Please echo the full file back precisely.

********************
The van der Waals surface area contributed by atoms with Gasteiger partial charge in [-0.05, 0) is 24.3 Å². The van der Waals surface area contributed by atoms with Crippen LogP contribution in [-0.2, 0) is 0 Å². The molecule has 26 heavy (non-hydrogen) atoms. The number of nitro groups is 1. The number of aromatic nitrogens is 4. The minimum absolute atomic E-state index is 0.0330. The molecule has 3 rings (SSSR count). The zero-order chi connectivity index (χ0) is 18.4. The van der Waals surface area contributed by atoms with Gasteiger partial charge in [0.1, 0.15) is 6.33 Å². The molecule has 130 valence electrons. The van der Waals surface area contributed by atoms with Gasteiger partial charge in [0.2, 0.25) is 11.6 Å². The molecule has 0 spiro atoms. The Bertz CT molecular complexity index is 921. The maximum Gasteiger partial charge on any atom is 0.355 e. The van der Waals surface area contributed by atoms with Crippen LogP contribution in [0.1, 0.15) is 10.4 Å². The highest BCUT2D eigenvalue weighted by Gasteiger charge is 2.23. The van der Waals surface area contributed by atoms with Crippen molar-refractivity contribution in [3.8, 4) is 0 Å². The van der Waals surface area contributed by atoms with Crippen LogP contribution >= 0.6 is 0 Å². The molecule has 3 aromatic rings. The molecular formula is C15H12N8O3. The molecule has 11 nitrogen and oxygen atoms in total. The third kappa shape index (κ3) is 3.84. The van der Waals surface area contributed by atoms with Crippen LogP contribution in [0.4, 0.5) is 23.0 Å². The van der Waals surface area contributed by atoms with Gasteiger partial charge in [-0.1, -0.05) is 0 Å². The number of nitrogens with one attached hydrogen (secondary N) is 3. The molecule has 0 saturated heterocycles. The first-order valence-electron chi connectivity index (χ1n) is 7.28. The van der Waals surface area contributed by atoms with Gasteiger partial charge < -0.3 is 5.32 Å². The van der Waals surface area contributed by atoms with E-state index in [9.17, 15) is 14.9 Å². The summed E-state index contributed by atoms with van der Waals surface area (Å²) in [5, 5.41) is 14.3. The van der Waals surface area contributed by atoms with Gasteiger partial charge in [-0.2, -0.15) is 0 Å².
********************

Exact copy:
The van der Waals surface area contributed by atoms with Gasteiger partial charge in [-0.05, 0) is 24.3 Å². The van der Waals surface area contributed by atoms with Crippen LogP contribution in [-0.2, 0) is 0 Å². The molecule has 26 heavy (non-hydrogen) atoms. The number of nitro groups is 1. The number of aromatic nitrogens is 4. The minimum absolute atomic E-state index is 0.0330. The molecule has 3 rings (SSSR count). The zero-order chi connectivity index (χ0) is 18.4. The van der Waals surface area contributed by atoms with Gasteiger partial charge in [0.1, 0.15) is 6.33 Å². The molecule has 130 valence electrons. The van der Waals surface area contributed by atoms with Gasteiger partial charge in [0.2, 0.25) is 11.6 Å². The molecule has 0 spiro atoms. The Bertz CT molecular complexity index is 921. The maximum Gasteiger partial charge on any atom is 0.355 e. The van der Waals surface area contributed by atoms with Crippen LogP contribution in [0.1, 0.15) is 10.4 Å². The highest BCUT2D eigenvalue weighted by Gasteiger charge is 2.23. The van der Waals surface area contributed by atoms with Crippen molar-refractivity contribution in [3.8, 4) is 0 Å². The van der Waals surface area contributed by atoms with Crippen LogP contribution >= 0.6 is 0 Å². The molecule has 3 aromatic rings. The molecular formula is C15H12N8O3. The molecule has 11 nitrogen and oxygen atoms in total. The third kappa shape index (κ3) is 3.84. The van der Waals surface area contributed by atoms with Crippen LogP contribution in [0.4, 0.5) is 23.0 Å². The van der Waals surface area contributed by atoms with Gasteiger partial charge in [-0.1, -0.05) is 0 Å². The number of nitrogens with one attached hydrogen (secondary N) is 3. The molecule has 0 saturated heterocycles. The first-order valence-electron chi connectivity index (χ1n) is 7.28. The van der Waals surface area contributed by atoms with Gasteiger partial charge < -0.3 is 5.32 Å². The van der Waals surface area contributed by atoms with E-state index in [9.17, 15) is 14.9 Å². The summed E-state index contributed by atoms with van der Waals surface area (Å²) in [5, 5.41) is 14.3. The van der Waals surface area contributed by atoms with Gasteiger partial charge in [-0.2, -0.15) is 0 Å².